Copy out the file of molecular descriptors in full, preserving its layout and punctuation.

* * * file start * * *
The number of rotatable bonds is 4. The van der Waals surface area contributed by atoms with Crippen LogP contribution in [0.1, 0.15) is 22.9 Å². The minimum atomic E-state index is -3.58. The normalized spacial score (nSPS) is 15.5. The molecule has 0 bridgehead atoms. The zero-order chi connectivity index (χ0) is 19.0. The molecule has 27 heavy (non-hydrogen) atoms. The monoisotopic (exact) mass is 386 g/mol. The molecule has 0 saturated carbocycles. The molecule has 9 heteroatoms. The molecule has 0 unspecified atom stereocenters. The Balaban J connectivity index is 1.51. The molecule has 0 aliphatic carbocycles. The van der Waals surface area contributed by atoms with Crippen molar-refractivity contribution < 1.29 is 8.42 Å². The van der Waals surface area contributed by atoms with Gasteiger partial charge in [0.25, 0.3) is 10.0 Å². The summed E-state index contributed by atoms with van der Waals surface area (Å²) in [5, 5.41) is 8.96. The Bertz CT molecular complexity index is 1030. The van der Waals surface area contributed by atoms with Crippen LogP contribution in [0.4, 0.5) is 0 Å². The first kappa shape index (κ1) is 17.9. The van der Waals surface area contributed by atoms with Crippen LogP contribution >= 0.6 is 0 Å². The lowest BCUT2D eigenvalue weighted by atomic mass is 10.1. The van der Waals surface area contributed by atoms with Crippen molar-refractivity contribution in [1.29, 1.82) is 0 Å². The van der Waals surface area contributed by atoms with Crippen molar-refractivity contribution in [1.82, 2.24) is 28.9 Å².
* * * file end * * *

The number of rotatable bonds is 4. The van der Waals surface area contributed by atoms with Crippen LogP contribution in [0.1, 0.15) is 22.9 Å². The minimum atomic E-state index is -3.58. The normalized spacial score (nSPS) is 15.5. The molecule has 0 bridgehead atoms. The zero-order chi connectivity index (χ0) is 19.0. The molecule has 27 heavy (non-hydrogen) atoms. The monoisotopic (exact) mass is 386 g/mol. The molecule has 0 saturated carbocycles. The molecule has 9 heteroatoms. The molecule has 0 unspecified atom stereocenters. The Balaban J connectivity index is 1.51. The molecule has 0 aliphatic carbocycles. The van der Waals surface area contributed by atoms with Crippen molar-refractivity contribution < 1.29 is 8.42 Å². The van der Waals surface area contributed by atoms with Gasteiger partial charge in [0.25, 0.3) is 10.0 Å². The summed E-state index contributed by atoms with van der Waals surface area (Å²) in [5, 5.41) is 8.96. The Bertz CT molecular complexity index is 1030. The van der Waals surface area contributed by atoms with Crippen LogP contribution in [0.4, 0.5) is 0 Å². The first kappa shape index (κ1) is 17.9. The van der Waals surface area contributed by atoms with Crippen LogP contribution >= 0.6 is 0 Å². The lowest BCUT2D eigenvalue weighted by atomic mass is 10.1. The van der Waals surface area contributed by atoms with Crippen molar-refractivity contribution in [1.29, 1.82) is 0 Å². The van der Waals surface area contributed by atoms with Crippen molar-refractivity contribution in [1.82, 2.24) is 28.9 Å².